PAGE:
The issuer of this JWT. The processing of this claim is generally application specific. Typically, the issuer must match the name of some trusted entity (e.g., an identity provider like “https://accounts.google.com”) and identify which key(s) to use for JWT verification and/or decryption (e.g., the keys at “https://www.googleapis.com/oauth2/v3/certs”).

issuer is a case-sensitive string.

–aud=audience, –audience=audience
The intended recipient(s) of the JWT, encoded as the “aud” claim in the JWT. Recipient(s) must identify themselves with one or more of the values in the “aud” claim. The “aud” claim can be a string (indicating a single recipient) or an array (indicating multiple potential recipients). This flag can be used multiple times to generate a JWK with multiple intended recipients.

Each audience is a case-sensitive string.

–sub=subject, –subject=subject
The subject of this JWT. The “claims” are normally interpreted as statements about this subject. The subject must either be locally unique in the context of the issuer or globally unique. The processing of this claim is generally application specific.

subject is a case-sensitive string.

–exp=expiration, –expiration=expiration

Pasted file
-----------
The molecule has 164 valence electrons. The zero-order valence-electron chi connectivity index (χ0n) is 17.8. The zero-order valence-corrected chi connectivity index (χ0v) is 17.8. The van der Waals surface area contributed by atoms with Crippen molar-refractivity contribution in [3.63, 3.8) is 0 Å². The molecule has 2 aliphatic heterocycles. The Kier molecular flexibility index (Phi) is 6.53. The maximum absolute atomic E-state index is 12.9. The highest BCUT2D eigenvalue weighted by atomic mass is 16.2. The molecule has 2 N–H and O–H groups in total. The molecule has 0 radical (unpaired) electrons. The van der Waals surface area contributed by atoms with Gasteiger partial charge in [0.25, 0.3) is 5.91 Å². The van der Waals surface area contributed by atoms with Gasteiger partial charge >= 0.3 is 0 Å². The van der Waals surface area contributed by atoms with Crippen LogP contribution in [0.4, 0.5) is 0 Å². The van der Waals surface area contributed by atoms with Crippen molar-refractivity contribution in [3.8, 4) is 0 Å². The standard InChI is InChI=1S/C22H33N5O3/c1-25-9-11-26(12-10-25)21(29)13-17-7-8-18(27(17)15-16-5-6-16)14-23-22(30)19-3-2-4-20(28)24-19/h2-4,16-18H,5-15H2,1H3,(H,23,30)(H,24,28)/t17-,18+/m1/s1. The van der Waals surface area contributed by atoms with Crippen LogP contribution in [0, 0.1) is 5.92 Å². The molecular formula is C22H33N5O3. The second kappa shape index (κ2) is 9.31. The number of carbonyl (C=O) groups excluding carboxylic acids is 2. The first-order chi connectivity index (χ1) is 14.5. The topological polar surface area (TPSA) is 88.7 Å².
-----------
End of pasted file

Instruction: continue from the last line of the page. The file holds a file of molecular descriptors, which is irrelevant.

The expiration time on or after which the JWT must not be accepted. expiration must be a numeric value representing a Unix timestamp.
–nbf=not-before, –not-before=not-before
The time before which the JWT must not be accepted. not-before must be a numeric value representing a Unix timestamp. If not provided, the current time is used.
–iat=value, –issued-at=value
The time at which the JWT was issued, used to determine the age of the JWT. ISSUED_AT must be a numeric value representing a Unix timestamp. If not provided, the current time is used.
–jti=jti, –jwt-id=jti
A unique identifier for the JWT. The identifier must be assigned in a manner that ensures that there is a negligible probability that the same value will be accidentally assigned to multiple JWTs. The JTI claim can be used to prevent a JWT from being replayed (i.e., recipient(s) can use jti to make a JWT one-time-use). The jti argument is a case-sensitive string. If the –jti flag is used without an argument a jti will be generated randomly with sufficient entropy to satisfy the collision-resistance criteria.
–key=key
The key to use to sign the JWT. The key argument should be the name of a file. JWTs can be signed using a private JWK (or a JWK encrypted as a JWE payload) or a PEM encoded private key (or a private key encrypted using the modes described on RFC 1423 or with PBES2+PBKDF2 described in RFC 2898).
–jwks=jwks
The JWK Set containing the key to use to sign the JWT. The jwks argument should be the name of a file. The file contents should be a JWK Set or a JWE with a JWK Set payload. The –jwks flag requires the use of the –kid flag to specify which key to use.
–kid=kid
The ID of the key used to sign the JWT. The kid argument is a case-sensitive string. When used with ‘–jwk’ the kid value must match the “kid” member of the JWK. When used with –jwks (a JWK Set) the kid value must match the “kid” member of one of the JWKs in the JWK Set.
–password-file=file
The path to the file containing the password to decrypt the key.